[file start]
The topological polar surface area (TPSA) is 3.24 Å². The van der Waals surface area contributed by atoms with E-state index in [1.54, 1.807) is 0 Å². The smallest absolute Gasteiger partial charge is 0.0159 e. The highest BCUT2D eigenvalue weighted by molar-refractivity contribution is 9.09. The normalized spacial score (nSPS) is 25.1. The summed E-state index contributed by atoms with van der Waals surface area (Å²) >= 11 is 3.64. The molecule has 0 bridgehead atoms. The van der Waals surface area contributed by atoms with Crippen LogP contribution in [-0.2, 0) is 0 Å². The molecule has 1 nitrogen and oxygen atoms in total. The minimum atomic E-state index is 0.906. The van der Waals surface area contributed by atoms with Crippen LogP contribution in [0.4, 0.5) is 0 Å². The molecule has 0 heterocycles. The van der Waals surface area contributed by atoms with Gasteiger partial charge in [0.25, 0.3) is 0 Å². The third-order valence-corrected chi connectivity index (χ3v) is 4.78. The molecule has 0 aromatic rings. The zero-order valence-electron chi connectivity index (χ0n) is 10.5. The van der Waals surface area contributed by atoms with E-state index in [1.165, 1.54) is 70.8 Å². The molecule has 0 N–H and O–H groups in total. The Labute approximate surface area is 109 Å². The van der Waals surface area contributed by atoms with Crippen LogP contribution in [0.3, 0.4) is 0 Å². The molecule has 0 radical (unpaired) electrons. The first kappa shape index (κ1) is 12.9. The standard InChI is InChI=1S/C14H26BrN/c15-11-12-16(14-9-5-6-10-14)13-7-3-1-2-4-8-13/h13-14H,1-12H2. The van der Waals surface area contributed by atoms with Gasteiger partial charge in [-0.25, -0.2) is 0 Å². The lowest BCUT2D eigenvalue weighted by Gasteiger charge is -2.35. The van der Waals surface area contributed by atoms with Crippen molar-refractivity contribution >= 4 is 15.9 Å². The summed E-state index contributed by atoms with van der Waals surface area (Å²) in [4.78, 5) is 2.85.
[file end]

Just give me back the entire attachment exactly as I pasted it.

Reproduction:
The topological polar surface area (TPSA) is 3.24 Å². The van der Waals surface area contributed by atoms with E-state index in [1.54, 1.807) is 0 Å². The smallest absolute Gasteiger partial charge is 0.0159 e. The highest BCUT2D eigenvalue weighted by molar-refractivity contribution is 9.09. The normalized spacial score (nSPS) is 25.1. The summed E-state index contributed by atoms with van der Waals surface area (Å²) >= 11 is 3.64. The molecule has 0 bridgehead atoms. The van der Waals surface area contributed by atoms with Crippen LogP contribution in [-0.2, 0) is 0 Å². The molecule has 1 nitrogen and oxygen atoms in total. The minimum atomic E-state index is 0.906. The van der Waals surface area contributed by atoms with Crippen LogP contribution in [0.4, 0.5) is 0 Å². The molecule has 0 heterocycles. The van der Waals surface area contributed by atoms with Gasteiger partial charge in [0.25, 0.3) is 0 Å². The third-order valence-corrected chi connectivity index (χ3v) is 4.78. The molecule has 0 aromatic rings. The zero-order valence-electron chi connectivity index (χ0n) is 10.5. The van der Waals surface area contributed by atoms with E-state index in [1.165, 1.54) is 70.8 Å². The molecule has 0 N–H and O–H groups in total. The Labute approximate surface area is 109 Å². The van der Waals surface area contributed by atoms with Crippen LogP contribution in [0.3, 0.4) is 0 Å². The molecule has 0 radical (unpaired) electrons. The first kappa shape index (κ1) is 12.9. The standard InChI is InChI=1S/C14H26BrN/c15-11-12-16(14-9-5-6-10-14)13-7-3-1-2-4-8-13/h13-14H,1-12H2. The van der Waals surface area contributed by atoms with Gasteiger partial charge in [-0.25, -0.2) is 0 Å². The lowest BCUT2D eigenvalue weighted by Gasteiger charge is -2.35. The van der Waals surface area contributed by atoms with Crippen molar-refractivity contribution >= 4 is 15.9 Å². The summed E-state index contributed by atoms with van der Waals surface area (Å²) in [4.78, 5) is 2.85.